February 06, 2023

Meet Ryan Calfee, MD, MSc

Hand & Microsurgery Specialist 

Dr. Calfee received his undergraduate degree from the University of Virginia in Charlottesville, VA. He received his medical degree from Washington University School of Medicine. Dr. Calfee completed his residency at Brown University and Rhode Island Hospital in Providence, RI, where he also completed a fellowship in Orthopedic Trauma. In addition, Dr. Calfee completed a fellowship in Hand and Microvascular Surgery at the University of Cincinnati Hospital in Cincinnati, OH.

Where are you from?

I grew up in Gainesville, Florida. It is small college town and it definitely instilled in me a love for the Florida Gators. 

What made you choose orthopedics and hand surgery as a specialty?

I first learned about orthopedic surgery as a medical student. I was instantly hooked on this field that performed procedures and treated patients to keep them active. I actually first rotated in hand surgery as a fourth-year medical student here at Washington University while Dr. Gelberman was the Chair. I worked with Dr. Martin Boyer while Dr. Charles Goldfarb was a resident on the service. I still remember the morning anatomy sessions and the detailed reviews of the bones, ligaments, tendons, and nerves which truly sparked my interest in hand surgery.

What brought you to Washington University Orthopedics?

Originally, I came to St. Louis as a medical student in 1997. When I left to pursue training as a resident in 2001, I did not think that I would return. However, near the end of my residency I was fortunate enough to get a call asking if I would be interested in interviewing for a faculty position in the division of hand surgery. It was truly the best academic hand surgery job in the nation and I eagerly pursued it. Fortunately, I was hired and I have been here now for approximately 15 years since 2008.

What aspect of your practice do you find most interesting or rewarding?

I find two parts of my job to be the most rewarding. The first is being able to care for patients and watch them improve after surgery. Seeing happy patients get back to the activities they love in life after treatment is great. The second part is watching the young physicians in training gain skills and then graduate moving on to do great things themselves in orthopedics and hand surgery. It is such a pleasure to contribute to their education.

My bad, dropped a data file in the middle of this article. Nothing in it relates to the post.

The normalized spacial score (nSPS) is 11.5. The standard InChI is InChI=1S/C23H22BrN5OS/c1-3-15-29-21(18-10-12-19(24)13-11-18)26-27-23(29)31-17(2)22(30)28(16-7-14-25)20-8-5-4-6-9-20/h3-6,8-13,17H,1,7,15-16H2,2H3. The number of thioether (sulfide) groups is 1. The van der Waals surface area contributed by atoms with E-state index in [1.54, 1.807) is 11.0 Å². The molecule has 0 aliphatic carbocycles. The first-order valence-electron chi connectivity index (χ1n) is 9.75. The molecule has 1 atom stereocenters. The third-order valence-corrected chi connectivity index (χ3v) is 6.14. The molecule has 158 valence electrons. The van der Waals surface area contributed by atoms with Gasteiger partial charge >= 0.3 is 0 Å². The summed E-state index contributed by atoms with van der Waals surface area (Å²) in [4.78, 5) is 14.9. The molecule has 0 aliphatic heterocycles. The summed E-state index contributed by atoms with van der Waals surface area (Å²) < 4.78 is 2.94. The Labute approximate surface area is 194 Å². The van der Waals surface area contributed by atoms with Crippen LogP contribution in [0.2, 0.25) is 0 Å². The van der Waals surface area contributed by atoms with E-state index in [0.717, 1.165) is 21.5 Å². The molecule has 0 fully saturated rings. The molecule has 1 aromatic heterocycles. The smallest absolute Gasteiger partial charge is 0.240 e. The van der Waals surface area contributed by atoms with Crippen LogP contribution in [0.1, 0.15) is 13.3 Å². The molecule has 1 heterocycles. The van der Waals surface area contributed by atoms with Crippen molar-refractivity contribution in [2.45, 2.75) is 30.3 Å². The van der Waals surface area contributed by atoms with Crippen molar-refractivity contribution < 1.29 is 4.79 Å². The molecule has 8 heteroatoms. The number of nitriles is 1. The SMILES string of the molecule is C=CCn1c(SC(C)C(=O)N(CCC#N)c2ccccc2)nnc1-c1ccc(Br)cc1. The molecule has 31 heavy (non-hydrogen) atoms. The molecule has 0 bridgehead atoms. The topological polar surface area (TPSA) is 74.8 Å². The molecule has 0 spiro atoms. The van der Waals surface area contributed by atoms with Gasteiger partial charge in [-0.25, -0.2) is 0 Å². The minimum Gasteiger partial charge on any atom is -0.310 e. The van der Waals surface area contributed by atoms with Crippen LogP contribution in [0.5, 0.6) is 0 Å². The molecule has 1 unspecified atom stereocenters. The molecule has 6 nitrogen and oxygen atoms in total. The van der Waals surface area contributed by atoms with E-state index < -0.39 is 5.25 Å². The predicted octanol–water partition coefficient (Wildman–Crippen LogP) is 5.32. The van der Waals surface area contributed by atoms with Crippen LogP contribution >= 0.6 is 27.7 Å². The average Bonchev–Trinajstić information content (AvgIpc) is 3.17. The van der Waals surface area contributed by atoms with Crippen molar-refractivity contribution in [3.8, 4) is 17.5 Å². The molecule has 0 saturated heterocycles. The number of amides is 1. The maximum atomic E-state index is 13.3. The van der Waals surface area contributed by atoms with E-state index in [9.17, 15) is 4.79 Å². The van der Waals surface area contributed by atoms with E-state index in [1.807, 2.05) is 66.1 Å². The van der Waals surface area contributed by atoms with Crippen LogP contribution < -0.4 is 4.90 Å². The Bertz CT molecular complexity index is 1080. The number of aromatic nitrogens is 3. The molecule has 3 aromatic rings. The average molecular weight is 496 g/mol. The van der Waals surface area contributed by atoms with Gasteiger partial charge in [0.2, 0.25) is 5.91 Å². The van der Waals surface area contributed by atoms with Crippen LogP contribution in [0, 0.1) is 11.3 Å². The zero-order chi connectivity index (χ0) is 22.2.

Was there a past patient who made a lasting impact on you?

I would say that in general, I am always impressed by the farmers that I treat. I can think of so many that work incredibly hard and are so resilient when it comes to hand conditions and injuries. Whether recovering from cut tendons, arthritis surgery, or severe traumas, it seems like nothing slows them down. I still remember my patient who lost his hand in a severe machinery-related injury, who followed up in clinic with a bunch of peaches he had picked and a prosthesis that was in his words, “just a little banged up as expected since I was using it to work on my mower."

Anything new on the horizon for upper extremity care?

Our field is always advancing. My partners are involved with cutting-edge trials on nerve repairs after injuries. I have participated in our trial on alternative ways to suspend the thumb when doing thumb arthritis surgery. Overall, I think that it is always exciting to see what continues to improve each year.

What is your favorite thing to do outside of work?

Outside of work I really enjoyed exercising. For me, this is mainly a combination of running, playing tennis matches, and weightlifting. It just helps keep me energetic and feeling focused. On the relaxing side of things I also really enjoy Formula 1 racing.

Learn why patient's choose Washington University Orthopedicsrequest an appointment online or call (314) 514-3500.

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